But the minute life gets busy, exercise and adventures are the first thing to get set aside. When there are deadlines looming and to-do lists a mile long “I’ll do it later” turns into “I’m too tired, maybe there will be time tomorrow” and then tomorrow fills up and before you know it, weeks have gone by.

In the midst of my blitz to the end of my teaching program and the end of the school year I’ve let my fitness regimen lag a little bit but I haven’t let things go entirely—and the fact is that I can’t. I feel a little bit strange about this (re)realization. It’s nothing new to me that my mood is immensely better, that I’m more efficient at home and at work and just  a generally happier person to be around when I take the time to workout but I haven’t quite made peace with that yet.

I require exercise to be a functional adult.

Sitting at my desk last week towards the end of the day, I could feel this unspecified dread bubbling up within me. I was caught up on my teaching program requirements, only a normal amount behind on my grading, and my belongings were well on their way to being packed and moved to Ridgway. And yet: this weird, depressed, anxious, sad sort of feeling permeated around me and I didn’t want to teach or accomplish anything. I debated whether I could just spend the evening in bed cuddling with Sprocket.

At home, knowing the answer to “Can I really just be lazy tonight?” was a resounding NO, I changed into my running clothes. “Just do two miles,” I told myself. “You’ll feel better.” Just shy of two miles in the damp spring air, it all clicked and I changed my route to add another three. My mental clarity returned and the run felt good.

I have accepted rationally that I need the run, the yoga, the strength and core work. I need it to be the happy friend, teacher, daughter, co-worker, granddaughter, sister, aunt, and stranger that I want to be. Can I function without exercise? Sure, but not at the level I want to. Mentally, I feel almost defeated by this realization. Knowing is power, yes, but I’m not sure that I feel okay knowing that my grasp on happiness is as tenuous as that.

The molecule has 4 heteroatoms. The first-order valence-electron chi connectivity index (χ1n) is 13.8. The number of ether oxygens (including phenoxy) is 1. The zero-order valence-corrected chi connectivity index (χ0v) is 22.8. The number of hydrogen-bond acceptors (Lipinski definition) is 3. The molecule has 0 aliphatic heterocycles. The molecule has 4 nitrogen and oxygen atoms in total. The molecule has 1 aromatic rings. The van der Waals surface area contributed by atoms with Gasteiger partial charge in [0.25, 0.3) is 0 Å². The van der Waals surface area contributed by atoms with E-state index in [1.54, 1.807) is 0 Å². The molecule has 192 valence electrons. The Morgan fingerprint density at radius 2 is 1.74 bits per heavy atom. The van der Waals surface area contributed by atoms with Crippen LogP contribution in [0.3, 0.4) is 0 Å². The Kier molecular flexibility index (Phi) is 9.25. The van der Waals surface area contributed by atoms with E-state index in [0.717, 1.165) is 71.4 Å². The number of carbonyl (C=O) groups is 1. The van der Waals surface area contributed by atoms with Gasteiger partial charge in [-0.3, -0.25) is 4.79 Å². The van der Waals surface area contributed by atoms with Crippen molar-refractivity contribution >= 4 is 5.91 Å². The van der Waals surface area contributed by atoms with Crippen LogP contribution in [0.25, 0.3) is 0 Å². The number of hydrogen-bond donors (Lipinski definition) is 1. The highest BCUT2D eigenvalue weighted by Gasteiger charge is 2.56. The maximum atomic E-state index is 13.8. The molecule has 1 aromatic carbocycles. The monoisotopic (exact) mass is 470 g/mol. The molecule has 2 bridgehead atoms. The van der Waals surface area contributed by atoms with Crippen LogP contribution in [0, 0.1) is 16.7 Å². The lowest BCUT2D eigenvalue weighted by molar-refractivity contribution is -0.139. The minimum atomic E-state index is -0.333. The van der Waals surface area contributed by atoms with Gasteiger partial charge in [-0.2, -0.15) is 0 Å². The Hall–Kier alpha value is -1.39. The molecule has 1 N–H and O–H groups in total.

“At least it’s not drugs!” I think. I ponder the intersection of endorphins and the self-confidence that has grown in my body’s abilities (and, if I’m being honest, at least a little in its appearance). There is no sweeping epiphany though, no “This is how you live your best life.” Instead, there is a quiet knowing that I need that time for myself to be me and a searching for acceptance of that fact.

February 2015: Keepin’ On Keepin’ On

It feels like I’m talking about running a lot but it’s something that I’ve been doing a significant amount of in the last month. Conditions in the hills are totally drying out and snow in the high peaks is consolidating so hopefully there will be less in between season frustrating hiking and more summiting in March. Even so, I didn’t sit idle in February!